Elephant data informs habitat protection

Feb 24, 2010
Elephant data informs habitat protection
Bod Tai, a younger elephant collared in 2008 in the Kinabatangan Wildlife Sanctuary

(PhysOrg.com) -- Collaborative Cardiff University research tracking the movements of three Bornean elephants will inform protection of their habitat.

The were fitted with the satellite collars in a joint project carried out by the Danau Girang Field Centre (run jointly by Cardiff University and Sabah Wildlife Department) and French non-governmental organisation, Hutan.

PhD student Nurzhafarina Othman said: “We placed one satellite collar on a male bull, which we named Gading who has only one tusk, another on a female we identified via observation as being the head of the group or matriarch and we named her Benina.

“The final collar was fitted on a younger female, that had been collared previously by WWF-Malaysia, and named Bod Tai”

The data collected over nearly two years shows a pattern of movement which varies between the male and females. The data gathered will inform further research into the reasons behind this variation. This research will be published at the end of Nurzhafarina’s PhD, after enough long-term satellite data is collected to explain the movement patterns.

Dr Benoît Goossens, School of Biosciences and Director of the Danau Girang Field Centre, said the data obtained was vital in helping to understand how elephant movement varied within its population based on gender and age.

He said: “It is crucial to know if there is any traditional or common routes used by the elephants as it will help wildlife managers identify important areas within the sanctuary to establish wildlife corridors for the elephants.”

Danau Girang Field Centre is a collaborative research and training facility managed by Cardiff University and Sabah Wildlife Department.

It is situated in the Lower Kinabatangan Sanctuary in Sabah, Malaysia and is surrounded by a mixture of lowland dipterocarp forest types, ranging from primary forest to disturbed secondary , in a matrix landscape with significant human impact including villages, small scale agriculture and oil palm plantations.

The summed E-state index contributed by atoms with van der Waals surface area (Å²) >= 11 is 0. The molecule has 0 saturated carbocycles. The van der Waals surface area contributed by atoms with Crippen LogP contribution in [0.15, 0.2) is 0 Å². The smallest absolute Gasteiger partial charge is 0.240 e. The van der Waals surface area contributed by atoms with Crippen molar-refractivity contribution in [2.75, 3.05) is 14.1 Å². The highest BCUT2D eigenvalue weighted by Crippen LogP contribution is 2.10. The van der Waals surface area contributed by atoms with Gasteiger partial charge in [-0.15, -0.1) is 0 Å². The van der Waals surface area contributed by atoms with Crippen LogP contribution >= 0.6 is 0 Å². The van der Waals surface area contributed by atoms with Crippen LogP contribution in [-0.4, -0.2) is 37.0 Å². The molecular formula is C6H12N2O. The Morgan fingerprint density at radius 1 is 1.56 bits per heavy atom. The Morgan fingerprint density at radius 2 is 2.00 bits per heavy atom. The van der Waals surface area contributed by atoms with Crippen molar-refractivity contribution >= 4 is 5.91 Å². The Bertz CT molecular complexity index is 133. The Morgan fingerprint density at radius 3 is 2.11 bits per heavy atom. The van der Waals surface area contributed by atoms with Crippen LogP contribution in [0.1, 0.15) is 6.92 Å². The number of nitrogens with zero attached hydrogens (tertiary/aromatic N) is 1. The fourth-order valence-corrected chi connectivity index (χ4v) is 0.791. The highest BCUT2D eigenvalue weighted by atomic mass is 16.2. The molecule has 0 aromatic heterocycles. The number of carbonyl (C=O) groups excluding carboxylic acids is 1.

Explore further: Wolves susceptible to yawn contagion

add to favorites email to friend print save as pdf

Related Stories

Pygmy elephants tracked by GPS

Dec 17, 2005

A satellite used by the U.S. military to track vehicle convoys in Iraq is helping the World Wildlife Fund shed light on the pygmy elephants in Malaysia.

Study: Deforestation decimates orangutans

Jan 24, 2006

A three-year study by the Cardiff School of Biosciences reveals genetic evidence that shows colonialists pushed orangutans to the brink of extinction.

First picture of wild Borneo rhino taken

Jun 15, 2006

The World Wildlife Fund says the first-ever picture of a rhino in the wild on the island of Borneo has been taken using a motion-triggered camera trap.

Male elephants get 'photo IDs' from scientists

Aug 15, 2007

Asian elephants don’t carry photo identification, so scientists from the Wildlife Conservation Society and India’s Nature Conservation Foundation are providing the service free of charge by creating a photographic archive ...

Recommended for you

Wolves susceptible to yawn contagion

21 hours ago

Wolves may be susceptible to yawn contagion, according to a study published August 27, 2014 in the open-access journal PLOS ONE by Teresa Romero from The University of Tokyo, Japan, and colleagues.

User comments : 0